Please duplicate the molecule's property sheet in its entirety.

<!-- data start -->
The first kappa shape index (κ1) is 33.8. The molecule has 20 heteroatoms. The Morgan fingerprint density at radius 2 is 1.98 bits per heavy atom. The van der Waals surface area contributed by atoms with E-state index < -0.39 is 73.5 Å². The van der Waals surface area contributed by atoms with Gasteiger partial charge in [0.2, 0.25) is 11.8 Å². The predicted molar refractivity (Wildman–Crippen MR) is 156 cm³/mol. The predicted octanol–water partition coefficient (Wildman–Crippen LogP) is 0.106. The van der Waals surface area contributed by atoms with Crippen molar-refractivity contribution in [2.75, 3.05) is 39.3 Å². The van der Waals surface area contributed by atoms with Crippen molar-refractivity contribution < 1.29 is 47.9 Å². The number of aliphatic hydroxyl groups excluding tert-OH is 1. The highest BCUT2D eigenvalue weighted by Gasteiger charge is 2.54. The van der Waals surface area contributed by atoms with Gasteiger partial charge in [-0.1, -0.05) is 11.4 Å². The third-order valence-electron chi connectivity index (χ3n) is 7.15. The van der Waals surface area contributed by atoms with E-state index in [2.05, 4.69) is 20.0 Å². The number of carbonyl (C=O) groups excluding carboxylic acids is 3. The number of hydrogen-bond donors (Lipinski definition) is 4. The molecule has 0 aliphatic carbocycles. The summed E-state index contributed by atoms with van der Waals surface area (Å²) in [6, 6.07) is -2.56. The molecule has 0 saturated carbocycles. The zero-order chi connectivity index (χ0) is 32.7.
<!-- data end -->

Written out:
The first kappa shape index (κ1) is 33.8. The molecule has 20 heteroatoms. The Morgan fingerprint density at radius 2 is 1.98 bits per heavy atom. The van der Waals surface area contributed by atoms with E-state index < -0.39 is 73.5 Å². The van der Waals surface area contributed by atoms with Gasteiger partial charge in [0.2, 0.25) is 11.8 Å². The predicted molar refractivity (Wildman–Crippen MR) is 156 cm³/mol. The predicted octanol–water partition coefficient (Wildman–Crippen LogP) is 0.106. The van der Waals surface area contributed by atoms with Crippen molar-refractivity contribution in [2.75, 3.05) is 39.3 Å². The van der Waals surface area contributed by atoms with Crippen molar-refractivity contribution < 1.29 is 47.9 Å². The number of aliphatic hydroxyl groups excluding tert-OH is 1. The highest BCUT2D eigenvalue weighted by Gasteiger charge is 2.54. The van der Waals surface area contributed by atoms with Gasteiger partial charge in [-0.1, -0.05) is 11.4 Å². The third-order valence-electron chi connectivity index (χ3n) is 7.15. The van der Waals surface area contributed by atoms with E-state index in [2.05, 4.69) is 20.0 Å². The number of carbonyl (C=O) groups excluding carboxylic acids is 3. The number of hydrogen-bond donors (Lipinski definition) is 4. The molecule has 0 aliphatic carbocycles. The summed E-state index contributed by atoms with van der Waals surface area (Å²) in [6, 6.07) is -2.56. The molecule has 0 saturated carbocycles. The zero-order chi connectivity index (χ0) is 32.7.